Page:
Robin Soans, Harry Hadden-Paton, Tom McDonald, Christopher Logan, Sam Swainsbury, Frank Laverty, Cian Barry, Oliver Hollis, Celia Imrie, Charity Wakefield, Ella Smith, Jenni Maitland
Jessica Swales breezy and pleasing revival of Richard Sheridans eighteenth century satirical comedy has a lot going for it.
Its a spirited production, performed with enthusiasm and energy, and as a result it’s easy to overlook the occasional patchiness in tone.
Celia Imrie plays the language mangling Mrs Malaprop, a character whose name, ironically, added a word to the lexicon.
Her niece Lydia, her head filled full of starry ideas from the novels she reads, longs for romance and finds it in the form of the suitably impoverished Ensign Beverly. She plans an elopement, not knowing that her beloved is actually a Captain, and as the son of the volcanic-tempered Sir Anthony Absolute, is handsomely off as well as handsome.
Despite indulging in a little amorous epistolary dalliance herself, Mrs Malaprop is unimpressed with Lydias dreams and ideals and wants to marry the troublesome girl off to someone of fortune and substance. Unaware that they are already involved with one another (albeit unknowingly on Lydia’s part), Sir Anthony puts forward his son as a contender and the lace of deceptions and misunderstandings becomes even more complex and slippery.
While all this is going on Lydias friend and confidant, Julia, has to contend with a man who is forever twisting himself into jealous knots and fretting over her constancy in his absence. It all concludes with the various male parties lining up to fight each other in the fields outside Bath and everyone else dashing frantically to intercept them.
There are some very strong performances among the sizeable cast. Imrie is rather understated as Mrs Malaprop, but when she is thrown aside by her would-be suitor at the end – when he realises she is not in fact a pretty young thing of seventeen – her hurt is palpable and one suddenly feels a huge rush of warmth for her. Robin Soans is wonderfully blustery as Sir Anthony, an aging rogue with an undimmed eye for the ladies, and Henry Hadden-Patton makes a suitably dashing Captain Jack; at ease with the plays considerable silliness, he is also able to give a real sense of emotional jeopardy to his character’s plight. Ella Smiths Julia provides a centre of serenity and reason amid all the noise and confusion.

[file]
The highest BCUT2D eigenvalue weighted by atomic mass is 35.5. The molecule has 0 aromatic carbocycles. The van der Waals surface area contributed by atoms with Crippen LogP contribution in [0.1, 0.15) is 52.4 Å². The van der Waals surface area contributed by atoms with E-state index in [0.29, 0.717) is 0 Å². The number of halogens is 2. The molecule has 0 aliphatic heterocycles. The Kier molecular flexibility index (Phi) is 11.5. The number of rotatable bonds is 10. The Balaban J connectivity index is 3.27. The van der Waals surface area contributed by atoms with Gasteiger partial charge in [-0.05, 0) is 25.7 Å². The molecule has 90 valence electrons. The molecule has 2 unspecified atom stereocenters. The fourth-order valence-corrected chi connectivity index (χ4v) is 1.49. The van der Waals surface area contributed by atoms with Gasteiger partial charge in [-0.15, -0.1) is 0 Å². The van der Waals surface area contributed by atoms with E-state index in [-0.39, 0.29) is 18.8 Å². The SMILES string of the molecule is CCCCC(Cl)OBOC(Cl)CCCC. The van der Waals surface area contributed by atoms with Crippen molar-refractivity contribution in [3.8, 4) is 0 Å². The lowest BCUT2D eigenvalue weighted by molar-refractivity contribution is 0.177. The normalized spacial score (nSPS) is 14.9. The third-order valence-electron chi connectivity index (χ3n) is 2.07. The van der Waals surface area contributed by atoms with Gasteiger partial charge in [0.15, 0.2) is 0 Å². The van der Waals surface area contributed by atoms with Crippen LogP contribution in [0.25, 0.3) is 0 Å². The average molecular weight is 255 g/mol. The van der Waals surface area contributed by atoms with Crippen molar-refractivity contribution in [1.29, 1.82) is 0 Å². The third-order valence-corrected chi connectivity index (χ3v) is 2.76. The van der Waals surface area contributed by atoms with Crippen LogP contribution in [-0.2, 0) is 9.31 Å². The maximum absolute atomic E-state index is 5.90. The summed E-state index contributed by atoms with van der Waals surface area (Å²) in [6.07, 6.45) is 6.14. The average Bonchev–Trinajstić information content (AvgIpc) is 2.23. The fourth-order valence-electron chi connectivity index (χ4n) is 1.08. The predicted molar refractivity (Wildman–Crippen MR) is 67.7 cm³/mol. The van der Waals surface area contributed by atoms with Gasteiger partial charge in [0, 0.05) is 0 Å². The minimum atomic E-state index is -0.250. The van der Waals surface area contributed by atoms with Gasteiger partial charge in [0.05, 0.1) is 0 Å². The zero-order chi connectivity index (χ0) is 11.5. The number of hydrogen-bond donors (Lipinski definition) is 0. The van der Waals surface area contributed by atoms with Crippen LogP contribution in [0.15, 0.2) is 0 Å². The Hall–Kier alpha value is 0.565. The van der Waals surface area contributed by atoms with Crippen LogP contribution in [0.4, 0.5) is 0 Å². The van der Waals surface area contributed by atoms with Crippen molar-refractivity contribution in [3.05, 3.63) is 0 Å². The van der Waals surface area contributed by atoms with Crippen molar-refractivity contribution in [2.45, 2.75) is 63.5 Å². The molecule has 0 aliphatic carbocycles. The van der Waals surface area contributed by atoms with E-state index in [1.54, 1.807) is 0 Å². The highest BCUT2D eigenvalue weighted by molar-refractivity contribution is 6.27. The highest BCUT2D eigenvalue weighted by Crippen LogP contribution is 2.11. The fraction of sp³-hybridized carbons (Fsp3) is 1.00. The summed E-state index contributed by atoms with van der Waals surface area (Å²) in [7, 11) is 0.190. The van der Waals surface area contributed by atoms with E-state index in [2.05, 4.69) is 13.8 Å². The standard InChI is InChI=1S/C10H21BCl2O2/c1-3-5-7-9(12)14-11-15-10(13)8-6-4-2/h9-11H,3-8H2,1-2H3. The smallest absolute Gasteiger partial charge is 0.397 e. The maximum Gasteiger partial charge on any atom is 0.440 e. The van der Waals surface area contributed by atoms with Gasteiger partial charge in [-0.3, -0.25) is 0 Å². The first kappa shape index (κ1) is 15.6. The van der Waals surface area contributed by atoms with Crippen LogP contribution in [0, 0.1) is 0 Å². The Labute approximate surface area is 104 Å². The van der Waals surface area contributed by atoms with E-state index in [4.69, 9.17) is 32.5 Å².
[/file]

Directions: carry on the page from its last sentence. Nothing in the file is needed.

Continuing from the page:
Swales production begins winningly, with her Georgian society types grooving to Beyonce, but then it appears to restrain itself and the staging plays out in a more traditional manner. The intimate space of the Southwark Playhouse works both for and against the production: the proximity of the audience is put to good use and a rapport is soon established. Props are handed out to people on the front row and many of the characters asides are aimed at specific audience members; this all works rather well, yet when swords are drawn for the second act duel, the concerned intake of breath that results is triggered in part by fear of being winged by a stray stage blade.
The whole thing trots along nicely. Many of Sheridans observations about the odd ways in which people behave when in love remain sharp and recognisable and Swales production is solidly done, even if it occasionally feels shoe-horned into the small space. Even things that might feel like cock ups in other circumstances, like some endearingly incompetent recorder playing during the brief musical interludes, end up adding to the appeal.